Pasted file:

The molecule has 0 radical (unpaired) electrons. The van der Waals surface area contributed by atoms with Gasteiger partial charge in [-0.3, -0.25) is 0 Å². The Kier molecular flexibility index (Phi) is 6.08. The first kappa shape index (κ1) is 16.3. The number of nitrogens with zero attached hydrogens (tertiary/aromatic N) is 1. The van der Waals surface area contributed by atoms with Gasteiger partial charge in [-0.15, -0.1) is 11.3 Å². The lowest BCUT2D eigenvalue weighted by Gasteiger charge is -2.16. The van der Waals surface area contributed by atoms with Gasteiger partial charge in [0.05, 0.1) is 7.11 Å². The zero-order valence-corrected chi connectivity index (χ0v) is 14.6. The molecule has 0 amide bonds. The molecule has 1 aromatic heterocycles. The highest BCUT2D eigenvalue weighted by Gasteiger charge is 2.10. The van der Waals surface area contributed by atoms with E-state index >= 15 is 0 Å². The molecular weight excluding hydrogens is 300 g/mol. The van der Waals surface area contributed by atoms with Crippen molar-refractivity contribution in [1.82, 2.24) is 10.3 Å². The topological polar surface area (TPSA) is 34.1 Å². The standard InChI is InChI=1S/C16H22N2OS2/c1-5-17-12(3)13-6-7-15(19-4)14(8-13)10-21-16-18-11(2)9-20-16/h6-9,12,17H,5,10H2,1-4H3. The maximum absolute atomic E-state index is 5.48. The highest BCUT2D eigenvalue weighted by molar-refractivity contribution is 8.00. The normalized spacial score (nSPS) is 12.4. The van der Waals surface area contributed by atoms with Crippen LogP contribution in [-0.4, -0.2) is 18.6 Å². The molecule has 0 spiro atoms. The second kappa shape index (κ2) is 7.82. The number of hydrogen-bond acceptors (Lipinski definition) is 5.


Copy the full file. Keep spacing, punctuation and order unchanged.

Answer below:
The molecule has 0 radical (unpaired) electrons. The van der Waals surface area contributed by atoms with Gasteiger partial charge in [-0.3, -0.25) is 0 Å². The Kier molecular flexibility index (Phi) is 6.08. The first kappa shape index (κ1) is 16.3. The number of nitrogens with zero attached hydrogens (tertiary/aromatic N) is 1. The van der Waals surface area contributed by atoms with Gasteiger partial charge in [-0.15, -0.1) is 11.3 Å². The lowest BCUT2D eigenvalue weighted by Gasteiger charge is -2.16. The van der Waals surface area contributed by atoms with Gasteiger partial charge in [0.05, 0.1) is 7.11 Å². The zero-order valence-corrected chi connectivity index (χ0v) is 14.6. The molecule has 0 amide bonds. The molecule has 1 aromatic heterocycles. The highest BCUT2D eigenvalue weighted by Gasteiger charge is 2.10. The van der Waals surface area contributed by atoms with E-state index >= 15 is 0 Å². The molecular weight excluding hydrogens is 300 g/mol. The van der Waals surface area contributed by atoms with Crippen molar-refractivity contribution in [1.82, 2.24) is 10.3 Å². The topological polar surface area (TPSA) is 34.1 Å². The standard InChI is InChI=1S/C16H22N2OS2/c1-5-17-12(3)13-6-7-15(19-4)14(8-13)10-21-16-18-11(2)9-20-16/h6-9,12,17H,5,10H2,1-4H3. The maximum absolute atomic E-state index is 5.48. The highest BCUT2D eigenvalue weighted by molar-refractivity contribution is 8.00. The normalized spacial score (nSPS) is 12.4. The van der Waals surface area contributed by atoms with Crippen LogP contribution in [-0.4, -0.2) is 18.6 Å². The molecule has 0 spiro atoms. The second kappa shape index (κ2) is 7.82. The number of hydrogen-bond acceptors (Lipinski definition) is 5.